Loneliness at work impairs mood and health – and hurts productivity and the bottom line. The economic damage caused when employees suffer feelings of isolation may soon worsen as offices become more automated and more people work remotely
The share of American adults who say they’re lonely has doubled since the 1980s to 40 percent, says AARP. Though the U.S. doesn’t track the financial effect of disconnected workers, researchers in Britain, which recently appointed a Minister of Loneliness, estimate the penalty to businesses can reach $3.5 billion annually (including higher turnover and heftier health-care costs).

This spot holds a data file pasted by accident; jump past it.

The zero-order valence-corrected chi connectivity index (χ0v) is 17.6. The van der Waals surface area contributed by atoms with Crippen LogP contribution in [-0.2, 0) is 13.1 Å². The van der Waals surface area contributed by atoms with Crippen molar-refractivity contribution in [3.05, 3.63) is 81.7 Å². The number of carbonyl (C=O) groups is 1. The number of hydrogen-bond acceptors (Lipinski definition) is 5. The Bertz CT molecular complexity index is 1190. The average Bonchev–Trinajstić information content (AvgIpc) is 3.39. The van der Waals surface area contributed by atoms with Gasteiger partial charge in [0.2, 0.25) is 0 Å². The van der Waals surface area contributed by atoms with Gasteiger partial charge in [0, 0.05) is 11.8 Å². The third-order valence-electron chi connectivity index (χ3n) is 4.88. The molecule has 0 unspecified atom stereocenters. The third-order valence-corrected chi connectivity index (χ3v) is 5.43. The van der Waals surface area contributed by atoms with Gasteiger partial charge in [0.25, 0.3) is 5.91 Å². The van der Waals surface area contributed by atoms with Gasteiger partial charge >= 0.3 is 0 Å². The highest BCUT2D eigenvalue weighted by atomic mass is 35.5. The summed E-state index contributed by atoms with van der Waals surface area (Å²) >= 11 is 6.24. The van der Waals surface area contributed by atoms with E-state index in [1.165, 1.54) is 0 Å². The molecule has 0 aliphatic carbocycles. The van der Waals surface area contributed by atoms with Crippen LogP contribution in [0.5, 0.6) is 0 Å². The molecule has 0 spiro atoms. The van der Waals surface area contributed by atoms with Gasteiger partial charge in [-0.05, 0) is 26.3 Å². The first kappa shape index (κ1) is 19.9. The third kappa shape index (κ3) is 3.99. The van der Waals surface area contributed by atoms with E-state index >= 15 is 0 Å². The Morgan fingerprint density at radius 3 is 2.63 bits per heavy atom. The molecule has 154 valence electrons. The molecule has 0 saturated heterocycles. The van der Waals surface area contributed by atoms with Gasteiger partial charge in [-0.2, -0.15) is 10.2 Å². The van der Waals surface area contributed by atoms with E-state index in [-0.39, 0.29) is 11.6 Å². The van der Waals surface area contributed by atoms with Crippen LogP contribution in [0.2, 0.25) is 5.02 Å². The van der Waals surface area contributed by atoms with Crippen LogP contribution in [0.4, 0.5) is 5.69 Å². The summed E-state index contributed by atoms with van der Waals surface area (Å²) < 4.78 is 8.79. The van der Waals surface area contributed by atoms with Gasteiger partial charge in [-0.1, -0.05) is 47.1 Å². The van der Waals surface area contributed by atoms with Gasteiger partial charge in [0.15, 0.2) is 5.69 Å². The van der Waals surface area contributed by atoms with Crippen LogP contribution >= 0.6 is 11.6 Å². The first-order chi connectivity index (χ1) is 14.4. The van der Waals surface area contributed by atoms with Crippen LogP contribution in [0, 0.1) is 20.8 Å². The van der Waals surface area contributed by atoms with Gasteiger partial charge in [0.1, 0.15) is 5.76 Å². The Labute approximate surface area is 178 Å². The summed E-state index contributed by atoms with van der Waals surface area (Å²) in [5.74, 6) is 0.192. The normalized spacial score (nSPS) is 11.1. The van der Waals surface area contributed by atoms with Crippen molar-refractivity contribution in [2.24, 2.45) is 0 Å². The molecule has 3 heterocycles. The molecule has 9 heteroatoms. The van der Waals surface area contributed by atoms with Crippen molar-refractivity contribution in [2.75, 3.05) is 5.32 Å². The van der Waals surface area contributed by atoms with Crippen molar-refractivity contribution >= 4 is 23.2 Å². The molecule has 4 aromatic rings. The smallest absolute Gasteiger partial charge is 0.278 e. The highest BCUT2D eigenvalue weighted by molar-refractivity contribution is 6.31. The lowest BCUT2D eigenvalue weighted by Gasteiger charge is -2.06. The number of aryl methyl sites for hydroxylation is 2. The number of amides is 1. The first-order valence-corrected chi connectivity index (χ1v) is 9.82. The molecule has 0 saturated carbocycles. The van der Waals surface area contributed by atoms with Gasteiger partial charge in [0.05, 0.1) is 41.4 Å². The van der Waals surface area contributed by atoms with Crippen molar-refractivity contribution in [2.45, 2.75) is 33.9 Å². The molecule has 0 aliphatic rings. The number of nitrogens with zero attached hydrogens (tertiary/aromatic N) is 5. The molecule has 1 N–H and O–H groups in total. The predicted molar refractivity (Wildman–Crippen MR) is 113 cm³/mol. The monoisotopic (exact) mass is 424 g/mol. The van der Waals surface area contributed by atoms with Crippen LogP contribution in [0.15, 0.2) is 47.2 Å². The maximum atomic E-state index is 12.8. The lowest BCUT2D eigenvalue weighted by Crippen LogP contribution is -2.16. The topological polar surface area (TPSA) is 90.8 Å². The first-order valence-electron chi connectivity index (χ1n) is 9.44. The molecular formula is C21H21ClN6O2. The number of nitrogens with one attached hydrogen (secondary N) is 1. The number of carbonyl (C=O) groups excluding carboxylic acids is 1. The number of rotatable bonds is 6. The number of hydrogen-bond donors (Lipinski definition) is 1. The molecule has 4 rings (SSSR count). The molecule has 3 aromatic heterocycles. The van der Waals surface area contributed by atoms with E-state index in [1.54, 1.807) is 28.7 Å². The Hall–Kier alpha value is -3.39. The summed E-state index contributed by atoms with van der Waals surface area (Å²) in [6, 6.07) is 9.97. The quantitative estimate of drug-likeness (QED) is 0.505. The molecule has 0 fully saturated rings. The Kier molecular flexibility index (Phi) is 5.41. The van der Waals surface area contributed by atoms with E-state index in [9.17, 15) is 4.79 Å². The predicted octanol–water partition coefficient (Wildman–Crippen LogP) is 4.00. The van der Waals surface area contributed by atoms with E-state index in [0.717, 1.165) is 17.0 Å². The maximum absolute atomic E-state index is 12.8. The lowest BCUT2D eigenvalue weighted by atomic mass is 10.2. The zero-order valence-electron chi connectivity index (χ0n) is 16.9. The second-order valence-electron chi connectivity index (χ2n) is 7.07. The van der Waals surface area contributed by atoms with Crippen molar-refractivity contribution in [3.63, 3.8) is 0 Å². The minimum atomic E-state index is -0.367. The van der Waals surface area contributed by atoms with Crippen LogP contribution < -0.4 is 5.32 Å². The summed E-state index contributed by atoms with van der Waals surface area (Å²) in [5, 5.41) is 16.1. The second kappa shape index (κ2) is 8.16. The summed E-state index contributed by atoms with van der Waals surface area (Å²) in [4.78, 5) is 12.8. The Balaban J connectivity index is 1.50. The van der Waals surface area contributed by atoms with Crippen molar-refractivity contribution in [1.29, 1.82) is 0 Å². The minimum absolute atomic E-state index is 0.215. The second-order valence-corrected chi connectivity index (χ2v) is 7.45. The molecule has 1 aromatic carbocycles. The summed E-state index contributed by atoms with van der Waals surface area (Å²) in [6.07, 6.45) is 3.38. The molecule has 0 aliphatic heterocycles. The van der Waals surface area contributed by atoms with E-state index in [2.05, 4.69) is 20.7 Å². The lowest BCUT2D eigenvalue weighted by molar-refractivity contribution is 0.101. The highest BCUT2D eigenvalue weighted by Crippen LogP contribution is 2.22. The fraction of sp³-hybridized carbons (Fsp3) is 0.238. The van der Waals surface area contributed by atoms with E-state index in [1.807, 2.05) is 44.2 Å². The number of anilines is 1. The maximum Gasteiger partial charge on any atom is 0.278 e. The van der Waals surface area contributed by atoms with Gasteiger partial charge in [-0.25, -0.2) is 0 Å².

Among the loneliest professions: lawyers, engineers, and research scientists, followed by workers in food services, libraries, and education. Even though these jobs do involve human contact, a lack of true camaraderie takes a significant toll.
Social forces may be engendering increasing isolation, but awareness is key. Managers should actively search for ways to create emotionally open cultures, where employees feel safe to talk about issues and have opportunities to bond.
From the Glasers